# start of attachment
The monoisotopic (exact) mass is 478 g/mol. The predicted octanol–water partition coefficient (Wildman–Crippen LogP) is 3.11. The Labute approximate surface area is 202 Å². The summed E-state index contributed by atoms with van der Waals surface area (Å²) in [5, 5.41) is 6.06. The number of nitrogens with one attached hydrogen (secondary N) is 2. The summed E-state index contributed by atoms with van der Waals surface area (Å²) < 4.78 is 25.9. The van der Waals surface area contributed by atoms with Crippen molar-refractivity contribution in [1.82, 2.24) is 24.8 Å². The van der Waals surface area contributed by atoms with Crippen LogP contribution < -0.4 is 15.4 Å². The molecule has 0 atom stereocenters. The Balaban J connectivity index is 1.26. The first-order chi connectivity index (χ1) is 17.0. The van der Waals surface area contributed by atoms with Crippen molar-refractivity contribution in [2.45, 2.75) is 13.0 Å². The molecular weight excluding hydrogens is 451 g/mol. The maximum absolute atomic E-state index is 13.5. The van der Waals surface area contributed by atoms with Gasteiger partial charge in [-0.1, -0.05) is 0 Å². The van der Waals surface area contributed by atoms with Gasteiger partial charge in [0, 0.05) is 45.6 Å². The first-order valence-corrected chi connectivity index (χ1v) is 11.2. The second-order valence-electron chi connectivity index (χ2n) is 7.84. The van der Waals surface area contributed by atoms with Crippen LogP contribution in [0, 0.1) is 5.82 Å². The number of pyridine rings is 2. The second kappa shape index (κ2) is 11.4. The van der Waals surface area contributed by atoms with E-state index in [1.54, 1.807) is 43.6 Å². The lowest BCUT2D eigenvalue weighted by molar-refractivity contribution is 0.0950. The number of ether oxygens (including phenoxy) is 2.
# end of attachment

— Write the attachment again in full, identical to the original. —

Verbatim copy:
The monoisotopic (exact) mass is 478 g/mol. The predicted octanol–water partition coefficient (Wildman–Crippen LogP) is 3.11. The Labute approximate surface area is 202 Å². The summed E-state index contributed by atoms with van der Waals surface area (Å²) in [5, 5.41) is 6.06. The number of nitrogens with one attached hydrogen (secondary N) is 2. The summed E-state index contributed by atoms with van der Waals surface area (Å²) < 4.78 is 25.9. The van der Waals surface area contributed by atoms with Crippen molar-refractivity contribution in [1.82, 2.24) is 24.8 Å². The van der Waals surface area contributed by atoms with Crippen LogP contribution < -0.4 is 15.4 Å². The molecule has 0 atom stereocenters. The Balaban J connectivity index is 1.26. The first-order chi connectivity index (χ1) is 17.0. The van der Waals surface area contributed by atoms with Crippen molar-refractivity contribution in [2.45, 2.75) is 13.0 Å². The molecular weight excluding hydrogens is 451 g/mol. The maximum absolute atomic E-state index is 13.5. The van der Waals surface area contributed by atoms with Gasteiger partial charge in [-0.1, -0.05) is 0 Å². The van der Waals surface area contributed by atoms with Gasteiger partial charge in [0, 0.05) is 45.6 Å². The first-order valence-corrected chi connectivity index (χ1v) is 11.2. The second-order valence-electron chi connectivity index (χ2n) is 7.84. The van der Waals surface area contributed by atoms with Crippen LogP contribution in [0, 0.1) is 5.82 Å². The number of pyridine rings is 2. The second kappa shape index (κ2) is 11.4. The van der Waals surface area contributed by atoms with E-state index in [1.54, 1.807) is 43.6 Å². The lowest BCUT2D eigenvalue weighted by molar-refractivity contribution is 0.0950. The number of ether oxygens (including phenoxy) is 2.